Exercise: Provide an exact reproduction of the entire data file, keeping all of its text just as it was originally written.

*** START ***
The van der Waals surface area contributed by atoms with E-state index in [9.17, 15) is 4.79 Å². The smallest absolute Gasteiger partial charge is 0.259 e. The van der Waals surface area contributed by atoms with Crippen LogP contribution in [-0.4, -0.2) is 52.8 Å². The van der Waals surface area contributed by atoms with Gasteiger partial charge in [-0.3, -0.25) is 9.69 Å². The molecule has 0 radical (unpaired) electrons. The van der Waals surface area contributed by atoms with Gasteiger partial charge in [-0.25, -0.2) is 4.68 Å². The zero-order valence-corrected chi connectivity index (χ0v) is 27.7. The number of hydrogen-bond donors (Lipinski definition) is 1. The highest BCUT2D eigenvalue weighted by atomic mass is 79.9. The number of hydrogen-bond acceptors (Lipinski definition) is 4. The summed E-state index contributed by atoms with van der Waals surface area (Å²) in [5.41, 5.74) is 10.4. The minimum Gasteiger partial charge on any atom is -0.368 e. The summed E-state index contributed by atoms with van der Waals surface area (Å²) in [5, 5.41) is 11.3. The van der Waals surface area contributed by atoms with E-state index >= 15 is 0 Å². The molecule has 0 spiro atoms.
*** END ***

The van der Waals surface area contributed by atoms with E-state index in [9.17, 15) is 4.79 Å². The smallest absolute Gasteiger partial charge is 0.259 e. The van der Waals surface area contributed by atoms with Crippen LogP contribution in [-0.4, -0.2) is 52.8 Å². The van der Waals surface area contributed by atoms with Gasteiger partial charge in [-0.3, -0.25) is 9.69 Å². The molecule has 0 radical (unpaired) electrons. The van der Waals surface area contributed by atoms with Gasteiger partial charge in [-0.25, -0.2) is 4.68 Å². The zero-order valence-corrected chi connectivity index (χ0v) is 27.7. The number of hydrogen-bond donors (Lipinski definition) is 1. The highest BCUT2D eigenvalue weighted by atomic mass is 79.9. The number of hydrogen-bond acceptors (Lipinski definition) is 4. The summed E-state index contributed by atoms with van der Waals surface area (Å²) in [5.41, 5.74) is 10.4. The minimum Gasteiger partial charge on any atom is -0.368 e. The summed E-state index contributed by atoms with van der Waals surface area (Å²) in [5, 5.41) is 11.3. The van der Waals surface area contributed by atoms with E-state index >= 15 is 0 Å². The molecule has 0 spiro atoms.